You won’t believe how many English teachers come here and work on a tourist visa. This is, in fact, illegal, if you plan to work here, you need to secure a business visa and/or a work permit. Working on a tourist permit or on illegal documents will result in serious trouble such as deportation and entry ban in the country.

If the school let you work on a tourist visa, this is a red flag and a sign of unprofessionalism. They are more likely to screw you over at some point. For example, not paying you in time for your last paycheck when you quit the job or simply firing you without any acceptable reason. They can also use this against you as you cannot ask for legal help regarding this matter.

Once you have a work permit, you can apply for a Temporary Residence Card valid for 1-3 years. Using this, you can exit and enter Vietnam without needing a visa. The process of obtaining a Temporary Residence Card is easy and quick but you will need a work permit which can take time depending on what documents you have ready,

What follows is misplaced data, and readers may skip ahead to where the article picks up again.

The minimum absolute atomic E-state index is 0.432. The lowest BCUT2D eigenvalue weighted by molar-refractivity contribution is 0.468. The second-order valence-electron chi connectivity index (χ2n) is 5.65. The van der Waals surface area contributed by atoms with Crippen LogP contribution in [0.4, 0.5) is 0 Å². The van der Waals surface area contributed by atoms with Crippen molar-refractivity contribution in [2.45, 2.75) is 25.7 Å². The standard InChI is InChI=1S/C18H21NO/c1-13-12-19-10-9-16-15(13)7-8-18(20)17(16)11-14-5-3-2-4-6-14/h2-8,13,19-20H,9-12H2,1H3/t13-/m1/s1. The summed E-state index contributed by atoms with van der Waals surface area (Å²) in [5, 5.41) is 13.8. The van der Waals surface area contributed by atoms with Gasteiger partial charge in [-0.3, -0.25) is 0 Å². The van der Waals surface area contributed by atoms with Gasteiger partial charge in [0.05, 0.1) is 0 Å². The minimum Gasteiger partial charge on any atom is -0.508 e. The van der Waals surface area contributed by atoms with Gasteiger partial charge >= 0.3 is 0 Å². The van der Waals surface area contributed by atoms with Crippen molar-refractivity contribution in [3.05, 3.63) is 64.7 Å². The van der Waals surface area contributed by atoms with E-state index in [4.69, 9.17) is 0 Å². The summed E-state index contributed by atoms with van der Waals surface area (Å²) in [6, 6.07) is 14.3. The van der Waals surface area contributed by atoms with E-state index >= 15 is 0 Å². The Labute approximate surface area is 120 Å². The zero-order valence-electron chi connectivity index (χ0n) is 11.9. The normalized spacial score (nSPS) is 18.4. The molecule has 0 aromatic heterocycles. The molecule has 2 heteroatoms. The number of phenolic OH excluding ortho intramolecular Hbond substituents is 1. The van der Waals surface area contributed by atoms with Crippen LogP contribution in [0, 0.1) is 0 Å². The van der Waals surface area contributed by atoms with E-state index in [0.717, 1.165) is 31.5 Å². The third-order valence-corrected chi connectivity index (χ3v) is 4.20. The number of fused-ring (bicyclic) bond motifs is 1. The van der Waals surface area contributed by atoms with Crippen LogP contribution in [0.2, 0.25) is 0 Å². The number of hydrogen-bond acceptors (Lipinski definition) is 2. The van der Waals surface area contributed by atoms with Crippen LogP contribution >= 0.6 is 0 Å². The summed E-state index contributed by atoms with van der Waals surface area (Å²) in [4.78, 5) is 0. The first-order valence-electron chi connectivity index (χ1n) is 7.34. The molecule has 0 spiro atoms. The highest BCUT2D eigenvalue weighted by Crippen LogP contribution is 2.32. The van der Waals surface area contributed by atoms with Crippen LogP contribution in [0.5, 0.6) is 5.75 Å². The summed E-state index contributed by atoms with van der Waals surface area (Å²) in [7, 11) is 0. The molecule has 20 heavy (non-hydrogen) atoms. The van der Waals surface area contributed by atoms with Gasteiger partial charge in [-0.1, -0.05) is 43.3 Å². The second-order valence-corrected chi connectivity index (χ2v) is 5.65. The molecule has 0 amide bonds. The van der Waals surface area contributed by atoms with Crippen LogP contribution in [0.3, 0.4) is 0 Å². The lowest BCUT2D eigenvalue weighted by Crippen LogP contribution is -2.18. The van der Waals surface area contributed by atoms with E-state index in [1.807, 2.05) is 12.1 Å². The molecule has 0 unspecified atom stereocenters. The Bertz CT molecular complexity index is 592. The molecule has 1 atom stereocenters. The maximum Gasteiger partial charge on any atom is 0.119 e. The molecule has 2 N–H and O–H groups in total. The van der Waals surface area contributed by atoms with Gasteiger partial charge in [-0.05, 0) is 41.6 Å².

RELATED POSTS: Types of visas in Vietnam, how to apply for a Vietnam visa and Vietnam work permit process

ivisa table guide - Vietnam


Can I Work in Vietnam on a Business Visa

You are legally allowed to apply for a job, stay in Vietnam, and work on a business visa. However, you are ONLY allowed to work on a business visa while waiting for your work permit to be processed.

You will have to hold proof that you are or your employer is currently processing your work permit to avoid getting into trouble.

To explain it easier, you are NOT allowed to work on a business visa long-term, you are required to hold a work permit which your employer will help you get.

NOTE: As of 2022, English teachers must enter Vietnam either with a business visa sponsored by their employer or with a valid work permit.